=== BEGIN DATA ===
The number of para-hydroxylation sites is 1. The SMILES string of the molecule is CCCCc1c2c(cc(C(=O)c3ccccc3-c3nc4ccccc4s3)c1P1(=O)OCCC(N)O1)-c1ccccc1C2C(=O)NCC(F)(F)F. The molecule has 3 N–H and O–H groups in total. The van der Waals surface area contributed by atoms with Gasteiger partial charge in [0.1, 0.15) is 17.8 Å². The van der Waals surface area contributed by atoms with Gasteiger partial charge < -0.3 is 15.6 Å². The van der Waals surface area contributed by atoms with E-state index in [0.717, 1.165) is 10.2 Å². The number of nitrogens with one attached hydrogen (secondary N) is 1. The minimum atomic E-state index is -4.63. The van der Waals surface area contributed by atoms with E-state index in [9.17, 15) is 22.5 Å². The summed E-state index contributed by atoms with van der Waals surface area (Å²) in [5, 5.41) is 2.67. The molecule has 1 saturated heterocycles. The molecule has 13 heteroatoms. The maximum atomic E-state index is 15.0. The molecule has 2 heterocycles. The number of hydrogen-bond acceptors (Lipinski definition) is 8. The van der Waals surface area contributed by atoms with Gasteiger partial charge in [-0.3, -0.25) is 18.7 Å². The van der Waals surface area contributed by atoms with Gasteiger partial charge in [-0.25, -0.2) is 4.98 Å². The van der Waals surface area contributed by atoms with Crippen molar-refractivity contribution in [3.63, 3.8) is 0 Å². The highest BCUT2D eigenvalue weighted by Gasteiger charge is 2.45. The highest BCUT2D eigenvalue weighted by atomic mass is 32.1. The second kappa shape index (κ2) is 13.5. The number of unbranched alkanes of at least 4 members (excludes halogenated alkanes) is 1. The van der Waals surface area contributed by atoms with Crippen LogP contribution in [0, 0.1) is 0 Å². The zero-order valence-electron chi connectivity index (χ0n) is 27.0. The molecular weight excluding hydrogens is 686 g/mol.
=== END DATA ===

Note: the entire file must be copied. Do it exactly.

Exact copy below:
The number of para-hydroxylation sites is 1. The SMILES string of the molecule is CCCCc1c2c(cc(C(=O)c3ccccc3-c3nc4ccccc4s3)c1P1(=O)OCCC(N)O1)-c1ccccc1C2C(=O)NCC(F)(F)F. The molecule has 3 N–H and O–H groups in total. The van der Waals surface area contributed by atoms with Gasteiger partial charge in [0.1, 0.15) is 17.8 Å². The van der Waals surface area contributed by atoms with Gasteiger partial charge < -0.3 is 15.6 Å². The van der Waals surface area contributed by atoms with E-state index in [0.717, 1.165) is 10.2 Å². The number of nitrogens with one attached hydrogen (secondary N) is 1. The minimum atomic E-state index is -4.63. The van der Waals surface area contributed by atoms with E-state index in [9.17, 15) is 22.5 Å². The summed E-state index contributed by atoms with van der Waals surface area (Å²) in [5, 5.41) is 2.67. The molecule has 1 saturated heterocycles. The molecule has 13 heteroatoms. The maximum atomic E-state index is 15.0. The molecule has 2 heterocycles. The number of hydrogen-bond acceptors (Lipinski definition) is 8. The van der Waals surface area contributed by atoms with Gasteiger partial charge in [-0.3, -0.25) is 18.7 Å². The van der Waals surface area contributed by atoms with Gasteiger partial charge in [-0.25, -0.2) is 4.98 Å². The van der Waals surface area contributed by atoms with Crippen molar-refractivity contribution in [3.63, 3.8) is 0 Å². The highest BCUT2D eigenvalue weighted by Gasteiger charge is 2.45. The highest BCUT2D eigenvalue weighted by atomic mass is 32.1. The second kappa shape index (κ2) is 13.5. The number of unbranched alkanes of at least 4 members (excludes halogenated alkanes) is 1. The van der Waals surface area contributed by atoms with Crippen LogP contribution in [0, 0.1) is 0 Å². The zero-order valence-electron chi connectivity index (χ0n) is 27.0. The molecular weight excluding hydrogens is 686 g/mol.